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Startups for the Good of Society: The Idea Challenge with a Difference

Startups for the Good of Society: The Idea Challenge with a Difference

If you are a would-be entrepreneur or a techie with a great idea and you’re seeking a foot up, the array of programs and contests looking for the next big thing in tech can be bewildering. What do you go for? Is it worth your time applying for this accelerator, or entering that competition?

First off, let’s be clear: Anything aiming to help those wanting to create and innovate can surely only be a good thing. But there are different ways to go about it.

Take the Idea Challenge from EIT ICT Labs. We covered the launch of the pan-European contest earlier this month, and recently unveiled our partnership with the organisers to help them reach out to the entrepreneurial community at large. But why should you take part? The details about the who, what, where and when you can find in the above linked story, but we also want to get under the skin of the why.

Perhaps a recap of the basics: The Idea Challenge will see startups and entrepreneurial teams enter projects in eight different categories, each in a different city across Europe which features an EIT presence.

Each city will pick three winners who get €40,000, €25,000 and €15,000 as well as coaching and mentoring from business development experts, integration into future EIT activities and office space for six months.

The eight cities are being divided into two batches, one being contested from now until April 20 and the other in September. The first batch includes Eindhoven, Helsinki, Munich, Rennes, while the second features Trento, Stockholm, London and Berlin.

All well and good. But what’s makes it different? Tobias Heger is in charge of the contest, and he said its ultimate aim is to identify a new generation of entrepreneurs and support them in creating sustainable ICT companies in Europe: “Sustainable companies that create jobs for Europe in the long run often need exactly what we can offer.” Can accelerators, incubators and even VCs offer the same thing, though?

“Maybe, but we see some differences to incubators and VCs. First, most incubators look for ideas that can be scaled up quickly with massive investments for a quick and large exit. Of course we don’t exclude ideas that need to go this path but we are by far not focusing solely on them – more the opposite.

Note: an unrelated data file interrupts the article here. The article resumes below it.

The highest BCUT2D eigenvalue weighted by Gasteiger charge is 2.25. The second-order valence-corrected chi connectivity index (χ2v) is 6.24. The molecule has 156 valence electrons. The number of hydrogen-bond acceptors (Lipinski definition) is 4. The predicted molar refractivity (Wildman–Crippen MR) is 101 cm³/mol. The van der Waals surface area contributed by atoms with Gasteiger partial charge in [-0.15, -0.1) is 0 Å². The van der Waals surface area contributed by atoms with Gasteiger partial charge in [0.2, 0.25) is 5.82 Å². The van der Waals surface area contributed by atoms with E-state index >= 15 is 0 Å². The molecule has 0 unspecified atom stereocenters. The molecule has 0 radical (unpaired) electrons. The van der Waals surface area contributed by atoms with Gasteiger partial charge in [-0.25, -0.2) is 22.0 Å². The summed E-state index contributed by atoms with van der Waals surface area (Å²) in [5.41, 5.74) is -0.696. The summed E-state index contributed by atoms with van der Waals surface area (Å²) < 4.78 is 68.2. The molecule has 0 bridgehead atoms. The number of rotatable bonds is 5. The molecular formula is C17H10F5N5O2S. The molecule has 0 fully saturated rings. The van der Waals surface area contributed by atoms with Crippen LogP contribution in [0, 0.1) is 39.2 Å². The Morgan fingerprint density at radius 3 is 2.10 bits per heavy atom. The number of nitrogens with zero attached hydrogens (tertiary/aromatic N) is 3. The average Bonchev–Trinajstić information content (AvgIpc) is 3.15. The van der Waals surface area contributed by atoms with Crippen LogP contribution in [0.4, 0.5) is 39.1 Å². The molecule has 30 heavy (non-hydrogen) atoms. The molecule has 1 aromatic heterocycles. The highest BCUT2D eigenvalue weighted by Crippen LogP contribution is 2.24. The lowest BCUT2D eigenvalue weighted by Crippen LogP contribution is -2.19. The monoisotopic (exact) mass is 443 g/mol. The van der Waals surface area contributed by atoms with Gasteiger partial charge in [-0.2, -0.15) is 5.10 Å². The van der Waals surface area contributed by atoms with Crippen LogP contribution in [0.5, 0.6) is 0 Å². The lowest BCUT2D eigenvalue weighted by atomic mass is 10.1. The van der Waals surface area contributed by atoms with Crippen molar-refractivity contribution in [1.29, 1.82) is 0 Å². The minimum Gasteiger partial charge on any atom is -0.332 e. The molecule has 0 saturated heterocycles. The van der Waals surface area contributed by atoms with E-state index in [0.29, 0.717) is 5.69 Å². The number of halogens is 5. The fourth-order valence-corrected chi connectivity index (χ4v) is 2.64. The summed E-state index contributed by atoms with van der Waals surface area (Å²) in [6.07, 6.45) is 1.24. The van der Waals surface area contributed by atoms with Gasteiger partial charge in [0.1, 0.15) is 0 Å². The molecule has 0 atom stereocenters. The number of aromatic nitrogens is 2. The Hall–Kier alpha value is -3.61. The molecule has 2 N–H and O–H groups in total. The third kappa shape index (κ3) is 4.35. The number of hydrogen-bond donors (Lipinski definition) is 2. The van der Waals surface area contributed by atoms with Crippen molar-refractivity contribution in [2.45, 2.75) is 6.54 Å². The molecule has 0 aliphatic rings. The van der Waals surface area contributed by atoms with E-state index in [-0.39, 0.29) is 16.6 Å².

“Second, we are publicly funded [by the EU]. We act for the good of society, not investors. Thus, we don’t go after equity. Lastly, in the last few years we have build up a great network with the largest companies in ICT from Europe, renowned tech universities and research institutes. This network has a huge knowledge base and co-operation potential that we want to open up for startups from Europe to improve their products, services and businesses and help them take their business to an international level.”

The idea of a program which is not solely interested in what the startups might be worth in a few years time is an interesting one, especially as an alternative to those that are. It would encourage ideas which might not appeal to traditional incubators, for example.

Tobias added: “We are looking for great ideas with the potential to change markets, technologies or industries and improve the life of everyone. Not quick monetisation.”

The aim is for the challenge to support and empower ideas that might not have the potential to quickly generate huge profits or revenues but that “challenge underlying societal, technological, economical, or even political assumptions and that create jobs for the long run,” he argued.

So what are they looking for? Entrants should be early stage i.e. founder-funded, pre-seed or even earlier in order for the money given out to the winners can have the maximum impact.

In order to apply, entrants need to outline their idea, the underlying technology, the team, the market, their business model including a rough financial plan and the impact they would expect if they were awarded a prize. The information will then be reviewed by industry experts in the appropriate field and the best dozen or so will be invited to pitch to a jury, from which the three winners are selected.

You can find information on how to enter here, so get cracking.

About David Knight

David is co-founder and Editor-in-Chief of Silicon Allee. Originally from London, he has lived in Berlin for over seven years, having previously worked for news portals including Bild.de and Spiegel Online before helping to found Silicon Allee in 2011.

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